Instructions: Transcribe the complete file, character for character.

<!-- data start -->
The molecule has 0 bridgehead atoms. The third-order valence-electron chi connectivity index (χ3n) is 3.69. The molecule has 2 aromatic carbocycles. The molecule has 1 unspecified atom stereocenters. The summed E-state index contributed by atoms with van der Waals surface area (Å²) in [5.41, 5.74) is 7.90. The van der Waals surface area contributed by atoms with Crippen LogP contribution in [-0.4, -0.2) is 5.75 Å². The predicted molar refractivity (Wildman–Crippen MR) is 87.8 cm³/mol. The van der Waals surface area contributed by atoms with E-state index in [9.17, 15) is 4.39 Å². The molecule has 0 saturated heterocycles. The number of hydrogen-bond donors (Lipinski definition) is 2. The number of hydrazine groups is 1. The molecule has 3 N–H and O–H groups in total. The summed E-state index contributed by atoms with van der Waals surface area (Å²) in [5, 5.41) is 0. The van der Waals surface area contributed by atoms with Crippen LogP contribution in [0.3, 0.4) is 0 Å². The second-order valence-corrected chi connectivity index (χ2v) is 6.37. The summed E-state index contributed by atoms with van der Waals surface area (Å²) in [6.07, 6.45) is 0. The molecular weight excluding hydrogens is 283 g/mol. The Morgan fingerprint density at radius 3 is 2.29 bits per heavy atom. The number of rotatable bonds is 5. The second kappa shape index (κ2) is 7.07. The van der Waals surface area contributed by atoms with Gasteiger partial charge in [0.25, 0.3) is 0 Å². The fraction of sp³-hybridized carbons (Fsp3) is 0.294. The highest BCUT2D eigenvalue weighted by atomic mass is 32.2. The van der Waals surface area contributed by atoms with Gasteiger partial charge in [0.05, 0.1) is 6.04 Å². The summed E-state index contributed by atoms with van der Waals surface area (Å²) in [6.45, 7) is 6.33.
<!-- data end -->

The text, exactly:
The molecule has 0 bridgehead atoms. The third-order valence-electron chi connectivity index (χ3n) is 3.69. The molecule has 2 aromatic carbocycles. The molecule has 1 unspecified atom stereocenters. The summed E-state index contributed by atoms with van der Waals surface area (Å²) in [5.41, 5.74) is 7.90. The van der Waals surface area contributed by atoms with Crippen LogP contribution in [-0.4, -0.2) is 5.75 Å². The predicted molar refractivity (Wildman–Crippen MR) is 87.8 cm³/mol. The van der Waals surface area contributed by atoms with E-state index in [9.17, 15) is 4.39 Å². The molecule has 0 saturated heterocycles. The number of hydrogen-bond donors (Lipinski definition) is 2. The number of hydrazine groups is 1. The molecule has 3 N–H and O–H groups in total. The summed E-state index contributed by atoms with van der Waals surface area (Å²) in [5, 5.41) is 0. The van der Waals surface area contributed by atoms with Crippen LogP contribution in [0.3, 0.4) is 0 Å². The second-order valence-corrected chi connectivity index (χ2v) is 6.37. The summed E-state index contributed by atoms with van der Waals surface area (Å²) in [6.07, 6.45) is 0. The molecular weight excluding hydrogens is 283 g/mol. The Morgan fingerprint density at radius 3 is 2.29 bits per heavy atom. The number of rotatable bonds is 5. The second kappa shape index (κ2) is 7.07. The van der Waals surface area contributed by atoms with Gasteiger partial charge in [0.25, 0.3) is 0 Å². The fraction of sp³-hybridized carbons (Fsp3) is 0.294. The highest BCUT2D eigenvalue weighted by atomic mass is 32.2. The van der Waals surface area contributed by atoms with Gasteiger partial charge in [0.05, 0.1) is 6.04 Å². The summed E-state index contributed by atoms with van der Waals surface area (Å²) in [6.45, 7) is 6.33.